Rich Larson’s debut Ymir is a blistering, gritty dark science fiction debut. In Ymir, Larson takes some cyberpunk tropes and redeploys them in a mining colony on a remote planet built on the remains of ancient alien technology.
Yorick has been brought back by his employers to the mining colony on Ymir, a place he fled from 20 years before. His job is to hunt a grendel, the powerful and deadly robotic monsters left behind by a long gone alien civilisation that also created a powerful interstellar transport system. Yorick had vowed never to come back to Ymir due to his involvement in the Company takeover of the planet and a violent falling out with his brother. And he quickly finds out that the Company wants him there for more reasons than just his grendel hunting skills.
Yorick is a damaged individual, prone to needing drugs to both function and forget, seeking pain as a form of absolution for his many real and perceived sins. But he is also very good at what he does – a problem solver and an effective and dangerous opponent. And in all these ways, he is the perfect guide to the icy, inhospitable, under-the-boot world and community of Ymir.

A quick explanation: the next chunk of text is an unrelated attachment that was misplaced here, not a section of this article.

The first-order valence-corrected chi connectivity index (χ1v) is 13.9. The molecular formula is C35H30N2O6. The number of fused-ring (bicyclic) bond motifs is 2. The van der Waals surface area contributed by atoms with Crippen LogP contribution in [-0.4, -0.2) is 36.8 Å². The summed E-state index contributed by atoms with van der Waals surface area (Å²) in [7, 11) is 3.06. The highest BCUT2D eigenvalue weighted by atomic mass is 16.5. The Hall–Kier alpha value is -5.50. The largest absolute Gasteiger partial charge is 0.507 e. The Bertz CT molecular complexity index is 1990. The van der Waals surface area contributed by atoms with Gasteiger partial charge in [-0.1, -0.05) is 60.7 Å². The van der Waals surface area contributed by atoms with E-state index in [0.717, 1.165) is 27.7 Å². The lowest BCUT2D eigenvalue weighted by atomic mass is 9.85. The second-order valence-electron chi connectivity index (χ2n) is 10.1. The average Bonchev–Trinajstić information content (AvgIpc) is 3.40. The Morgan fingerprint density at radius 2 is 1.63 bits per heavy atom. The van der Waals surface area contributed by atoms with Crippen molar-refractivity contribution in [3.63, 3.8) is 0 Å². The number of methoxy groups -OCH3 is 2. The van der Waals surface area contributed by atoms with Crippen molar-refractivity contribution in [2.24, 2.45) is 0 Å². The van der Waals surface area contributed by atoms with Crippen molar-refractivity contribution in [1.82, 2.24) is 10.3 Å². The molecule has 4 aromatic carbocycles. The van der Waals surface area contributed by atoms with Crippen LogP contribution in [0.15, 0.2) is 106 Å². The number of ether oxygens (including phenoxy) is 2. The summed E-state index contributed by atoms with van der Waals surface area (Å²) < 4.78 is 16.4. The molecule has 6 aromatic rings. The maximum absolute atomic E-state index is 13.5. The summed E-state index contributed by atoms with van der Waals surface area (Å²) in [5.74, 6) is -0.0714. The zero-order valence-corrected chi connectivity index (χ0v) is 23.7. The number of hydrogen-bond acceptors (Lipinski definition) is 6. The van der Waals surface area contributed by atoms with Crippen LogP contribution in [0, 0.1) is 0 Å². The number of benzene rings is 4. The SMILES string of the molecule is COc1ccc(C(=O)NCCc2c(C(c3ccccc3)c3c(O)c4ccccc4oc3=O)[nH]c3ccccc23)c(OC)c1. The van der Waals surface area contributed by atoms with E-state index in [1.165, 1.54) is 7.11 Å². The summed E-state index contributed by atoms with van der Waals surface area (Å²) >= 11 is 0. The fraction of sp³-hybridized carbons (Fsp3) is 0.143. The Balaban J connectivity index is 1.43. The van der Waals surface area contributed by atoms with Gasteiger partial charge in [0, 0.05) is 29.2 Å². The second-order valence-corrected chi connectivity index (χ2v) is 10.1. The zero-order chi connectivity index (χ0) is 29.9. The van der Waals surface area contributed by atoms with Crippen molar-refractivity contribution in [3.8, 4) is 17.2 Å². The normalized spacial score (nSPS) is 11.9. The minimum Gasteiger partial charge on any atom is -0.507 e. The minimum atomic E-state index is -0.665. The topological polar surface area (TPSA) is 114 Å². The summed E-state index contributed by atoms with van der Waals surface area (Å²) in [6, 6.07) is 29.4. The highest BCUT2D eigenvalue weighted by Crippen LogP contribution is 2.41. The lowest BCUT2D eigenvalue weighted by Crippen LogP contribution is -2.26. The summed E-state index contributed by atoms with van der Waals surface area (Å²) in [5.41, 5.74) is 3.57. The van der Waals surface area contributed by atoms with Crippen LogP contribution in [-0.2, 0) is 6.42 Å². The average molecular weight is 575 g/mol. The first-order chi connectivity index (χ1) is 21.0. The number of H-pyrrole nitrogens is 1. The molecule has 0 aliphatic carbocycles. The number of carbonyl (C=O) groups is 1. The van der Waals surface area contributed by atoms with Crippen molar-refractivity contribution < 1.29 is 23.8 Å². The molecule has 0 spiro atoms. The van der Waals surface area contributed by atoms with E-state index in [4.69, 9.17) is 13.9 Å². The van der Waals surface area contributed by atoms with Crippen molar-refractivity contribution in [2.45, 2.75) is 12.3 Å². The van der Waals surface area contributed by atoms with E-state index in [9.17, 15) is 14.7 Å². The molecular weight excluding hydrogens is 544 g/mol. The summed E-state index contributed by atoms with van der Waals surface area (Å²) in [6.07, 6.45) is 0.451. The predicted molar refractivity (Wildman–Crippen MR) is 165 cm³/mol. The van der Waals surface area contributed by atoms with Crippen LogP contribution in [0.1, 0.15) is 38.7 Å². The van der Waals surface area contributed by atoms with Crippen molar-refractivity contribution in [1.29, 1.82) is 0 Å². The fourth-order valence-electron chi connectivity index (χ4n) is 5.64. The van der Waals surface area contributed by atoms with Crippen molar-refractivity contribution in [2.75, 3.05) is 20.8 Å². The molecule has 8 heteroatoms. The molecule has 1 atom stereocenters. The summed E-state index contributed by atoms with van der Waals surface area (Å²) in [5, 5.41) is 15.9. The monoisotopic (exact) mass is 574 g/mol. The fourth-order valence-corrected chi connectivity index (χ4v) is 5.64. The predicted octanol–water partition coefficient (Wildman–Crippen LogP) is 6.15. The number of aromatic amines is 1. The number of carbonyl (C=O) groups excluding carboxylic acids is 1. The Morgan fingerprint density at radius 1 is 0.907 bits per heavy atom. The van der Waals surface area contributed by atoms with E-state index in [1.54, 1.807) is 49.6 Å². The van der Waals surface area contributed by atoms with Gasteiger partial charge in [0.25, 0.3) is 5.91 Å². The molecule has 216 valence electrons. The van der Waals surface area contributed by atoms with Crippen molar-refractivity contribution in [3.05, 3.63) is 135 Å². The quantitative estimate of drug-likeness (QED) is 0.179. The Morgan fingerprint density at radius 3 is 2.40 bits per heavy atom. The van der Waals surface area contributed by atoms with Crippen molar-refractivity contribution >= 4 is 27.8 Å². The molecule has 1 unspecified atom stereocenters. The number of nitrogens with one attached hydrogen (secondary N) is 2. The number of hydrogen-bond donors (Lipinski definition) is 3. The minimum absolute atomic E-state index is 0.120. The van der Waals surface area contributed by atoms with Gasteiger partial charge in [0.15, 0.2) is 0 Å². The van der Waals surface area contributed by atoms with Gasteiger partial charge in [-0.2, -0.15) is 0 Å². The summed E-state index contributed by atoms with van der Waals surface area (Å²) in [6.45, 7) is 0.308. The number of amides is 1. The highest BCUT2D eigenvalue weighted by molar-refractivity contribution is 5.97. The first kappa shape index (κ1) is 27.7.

While the tale does provide some allusions to Beowulf, they are at best tangential. This story owes much more to the science fiction stylings of a range of different predecessors from William Gibson to Alastair Reynolds to Richard Morgan. But with all of that, Larson has a style all of his own. Some examples just from one early chapter:
The bar’s decor is more of the same: polyp walls in deep reds and pale purples, derelict mining equipment, sheaves of metal and cable hanging from the ceiling. One end of the place is dominated by a vaguely religious holomural, some angel or avatar wearing a gasmask…
The pair… turn and look. Both of them are dark-skinned, androgynous, taller and bulkier than the typical Ymir geneprint. One has thick locs done up with a static clip in a slowly twisting, writhing tower. The other has a shaved skull and an eye implant – fresh, judging by the vibrant bruising.
The pitch and tone only become more intense as the plot unfolds. So that Larson delivers a compulsive noir descent into a dangerous, hardscrabble world on the coattails of an engagingly flawed protagonist.